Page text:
Nokia Corporation (ADR)(NYSE:NOK) may skip announcing a dividend this year - at least that is what investors are apprehending as the company reports continued losses and is endeavouring to make inroads into the smartphone segment.
In its bid to compete with Apple and Samsung the company is guzzling down cash at the rate of about $300 a month and spending hugely on its new generation smartphones and marketing them.
While investors fear that the unthinkable may happen - Nokia has been consistent with the payments of dividends despite reporting losses - analysts feel that it would be prudent for the company to conserve its cash at this juncture and not pay dividends.
On the flip side, skipping a dividend would mean alienating investors, especially at a time when its stock price is on the decline.
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According to records available, Nokia has consistently paid dividends since 1989 and has maintained it through all kinds of crisis, including the break up of the Soviet Union.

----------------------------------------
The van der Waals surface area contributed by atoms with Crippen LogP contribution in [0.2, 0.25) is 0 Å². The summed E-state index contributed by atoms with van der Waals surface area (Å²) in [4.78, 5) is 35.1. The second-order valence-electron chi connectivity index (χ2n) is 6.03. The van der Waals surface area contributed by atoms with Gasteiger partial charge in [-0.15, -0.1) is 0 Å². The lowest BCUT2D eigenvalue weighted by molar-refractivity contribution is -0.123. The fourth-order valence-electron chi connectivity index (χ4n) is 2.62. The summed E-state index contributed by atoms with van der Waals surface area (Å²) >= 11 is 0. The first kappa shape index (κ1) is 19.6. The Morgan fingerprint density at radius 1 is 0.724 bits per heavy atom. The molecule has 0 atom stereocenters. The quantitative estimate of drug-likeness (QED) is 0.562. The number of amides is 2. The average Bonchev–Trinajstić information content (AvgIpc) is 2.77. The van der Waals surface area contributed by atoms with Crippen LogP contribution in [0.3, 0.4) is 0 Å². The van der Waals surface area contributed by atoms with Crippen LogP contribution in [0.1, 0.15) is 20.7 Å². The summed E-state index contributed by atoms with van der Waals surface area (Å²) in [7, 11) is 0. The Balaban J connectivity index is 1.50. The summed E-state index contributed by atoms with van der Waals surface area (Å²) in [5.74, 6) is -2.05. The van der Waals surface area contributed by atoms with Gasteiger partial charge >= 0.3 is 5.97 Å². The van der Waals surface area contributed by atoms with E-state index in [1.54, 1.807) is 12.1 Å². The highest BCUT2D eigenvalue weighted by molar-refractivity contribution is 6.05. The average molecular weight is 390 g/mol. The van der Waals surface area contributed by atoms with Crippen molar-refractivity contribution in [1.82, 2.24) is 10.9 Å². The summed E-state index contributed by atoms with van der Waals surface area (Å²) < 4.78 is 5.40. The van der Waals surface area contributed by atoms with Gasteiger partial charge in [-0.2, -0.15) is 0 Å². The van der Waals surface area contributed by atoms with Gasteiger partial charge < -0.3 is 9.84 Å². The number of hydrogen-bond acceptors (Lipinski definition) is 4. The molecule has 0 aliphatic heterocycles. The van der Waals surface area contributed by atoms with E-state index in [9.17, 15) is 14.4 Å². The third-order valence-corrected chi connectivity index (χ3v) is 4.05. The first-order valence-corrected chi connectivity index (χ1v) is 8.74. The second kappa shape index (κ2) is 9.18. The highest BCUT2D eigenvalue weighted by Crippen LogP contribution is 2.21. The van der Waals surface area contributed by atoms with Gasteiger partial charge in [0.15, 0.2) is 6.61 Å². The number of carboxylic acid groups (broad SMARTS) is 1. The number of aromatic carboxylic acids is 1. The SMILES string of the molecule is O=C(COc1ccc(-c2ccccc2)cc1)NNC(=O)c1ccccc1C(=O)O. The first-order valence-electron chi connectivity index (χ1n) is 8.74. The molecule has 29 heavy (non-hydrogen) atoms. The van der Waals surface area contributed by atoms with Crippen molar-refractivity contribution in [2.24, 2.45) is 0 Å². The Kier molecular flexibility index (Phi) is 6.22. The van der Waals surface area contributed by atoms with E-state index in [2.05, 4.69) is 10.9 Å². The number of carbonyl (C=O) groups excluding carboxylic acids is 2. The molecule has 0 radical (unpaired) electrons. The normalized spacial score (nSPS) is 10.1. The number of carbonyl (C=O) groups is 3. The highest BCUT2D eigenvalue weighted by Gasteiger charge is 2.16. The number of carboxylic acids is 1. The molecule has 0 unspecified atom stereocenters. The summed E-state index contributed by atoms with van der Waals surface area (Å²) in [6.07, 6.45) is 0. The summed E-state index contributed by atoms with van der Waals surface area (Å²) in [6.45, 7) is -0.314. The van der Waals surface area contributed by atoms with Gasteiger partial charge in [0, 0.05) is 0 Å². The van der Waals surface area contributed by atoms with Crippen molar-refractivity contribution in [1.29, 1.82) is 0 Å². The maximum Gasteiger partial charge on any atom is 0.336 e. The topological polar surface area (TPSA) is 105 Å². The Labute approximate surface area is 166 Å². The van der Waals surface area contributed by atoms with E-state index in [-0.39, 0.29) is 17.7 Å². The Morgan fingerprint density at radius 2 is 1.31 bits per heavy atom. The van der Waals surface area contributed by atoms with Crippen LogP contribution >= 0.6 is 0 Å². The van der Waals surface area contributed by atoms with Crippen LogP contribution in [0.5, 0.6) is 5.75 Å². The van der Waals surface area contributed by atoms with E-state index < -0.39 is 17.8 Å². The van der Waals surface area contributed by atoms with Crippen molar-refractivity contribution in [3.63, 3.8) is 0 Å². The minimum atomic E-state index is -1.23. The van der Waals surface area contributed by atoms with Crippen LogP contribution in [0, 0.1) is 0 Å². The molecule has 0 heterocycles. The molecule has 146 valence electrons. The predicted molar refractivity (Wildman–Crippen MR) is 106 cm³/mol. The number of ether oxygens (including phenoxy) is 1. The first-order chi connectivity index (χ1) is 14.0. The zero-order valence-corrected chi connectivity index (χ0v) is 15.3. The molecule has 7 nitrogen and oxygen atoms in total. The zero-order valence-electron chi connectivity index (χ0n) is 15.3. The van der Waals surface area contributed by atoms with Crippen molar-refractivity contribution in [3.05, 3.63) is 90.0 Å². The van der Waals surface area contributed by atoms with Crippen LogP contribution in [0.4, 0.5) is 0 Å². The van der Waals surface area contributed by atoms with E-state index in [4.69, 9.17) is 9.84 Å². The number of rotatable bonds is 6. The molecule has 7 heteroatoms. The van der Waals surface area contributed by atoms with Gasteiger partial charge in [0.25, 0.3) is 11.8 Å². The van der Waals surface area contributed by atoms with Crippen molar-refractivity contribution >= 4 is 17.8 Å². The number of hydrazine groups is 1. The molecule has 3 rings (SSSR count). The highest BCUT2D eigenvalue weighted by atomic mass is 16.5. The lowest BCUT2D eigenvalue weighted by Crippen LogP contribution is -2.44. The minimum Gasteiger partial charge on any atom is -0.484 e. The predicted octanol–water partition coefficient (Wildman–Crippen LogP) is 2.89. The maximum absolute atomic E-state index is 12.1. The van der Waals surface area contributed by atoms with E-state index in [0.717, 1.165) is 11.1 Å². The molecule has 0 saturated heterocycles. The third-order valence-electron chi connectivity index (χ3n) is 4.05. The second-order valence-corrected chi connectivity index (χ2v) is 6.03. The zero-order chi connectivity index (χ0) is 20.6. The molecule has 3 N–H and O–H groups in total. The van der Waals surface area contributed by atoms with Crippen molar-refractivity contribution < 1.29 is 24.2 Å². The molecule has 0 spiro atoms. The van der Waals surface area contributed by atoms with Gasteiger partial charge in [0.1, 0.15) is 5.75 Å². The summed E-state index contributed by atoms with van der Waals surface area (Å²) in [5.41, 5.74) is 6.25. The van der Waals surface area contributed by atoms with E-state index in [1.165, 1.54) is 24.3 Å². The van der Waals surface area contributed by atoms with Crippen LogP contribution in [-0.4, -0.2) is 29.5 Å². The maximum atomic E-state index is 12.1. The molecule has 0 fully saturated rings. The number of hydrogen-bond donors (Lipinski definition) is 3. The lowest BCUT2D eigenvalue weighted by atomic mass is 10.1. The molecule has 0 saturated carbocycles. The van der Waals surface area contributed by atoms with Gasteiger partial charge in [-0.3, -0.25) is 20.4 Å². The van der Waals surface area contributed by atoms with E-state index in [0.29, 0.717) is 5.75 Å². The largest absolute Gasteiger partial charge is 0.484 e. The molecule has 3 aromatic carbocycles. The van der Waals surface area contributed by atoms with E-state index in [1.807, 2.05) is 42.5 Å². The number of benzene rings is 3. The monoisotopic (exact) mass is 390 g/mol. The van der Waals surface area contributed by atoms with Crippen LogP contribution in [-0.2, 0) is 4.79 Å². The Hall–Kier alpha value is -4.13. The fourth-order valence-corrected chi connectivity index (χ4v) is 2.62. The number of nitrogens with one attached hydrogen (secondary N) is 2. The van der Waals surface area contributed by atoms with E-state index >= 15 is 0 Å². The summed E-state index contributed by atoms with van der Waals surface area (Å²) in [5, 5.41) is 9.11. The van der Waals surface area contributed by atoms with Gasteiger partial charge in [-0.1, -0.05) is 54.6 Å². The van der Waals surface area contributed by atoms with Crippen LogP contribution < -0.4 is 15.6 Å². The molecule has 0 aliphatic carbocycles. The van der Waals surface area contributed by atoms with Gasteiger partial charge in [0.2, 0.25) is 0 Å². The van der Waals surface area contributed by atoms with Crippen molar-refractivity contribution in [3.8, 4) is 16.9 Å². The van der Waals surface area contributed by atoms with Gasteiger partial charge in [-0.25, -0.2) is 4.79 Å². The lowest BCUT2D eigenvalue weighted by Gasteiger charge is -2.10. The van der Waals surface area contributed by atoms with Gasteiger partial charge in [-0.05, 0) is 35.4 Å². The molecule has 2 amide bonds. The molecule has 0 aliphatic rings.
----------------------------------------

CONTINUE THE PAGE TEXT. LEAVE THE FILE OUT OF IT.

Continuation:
However in recent years the company has reduced its payout and in the last four years it has been slashed by more than half to 20 cents a share, according to Bloomberg data.
If Nokia wants to maintain its dividend payout at its current levels it would have to pay about $964 million from its cash reserves.
Nokia shares were trading up about 2 percent in early trades on Thursday. The stock has declined about 48 percent in the last one year.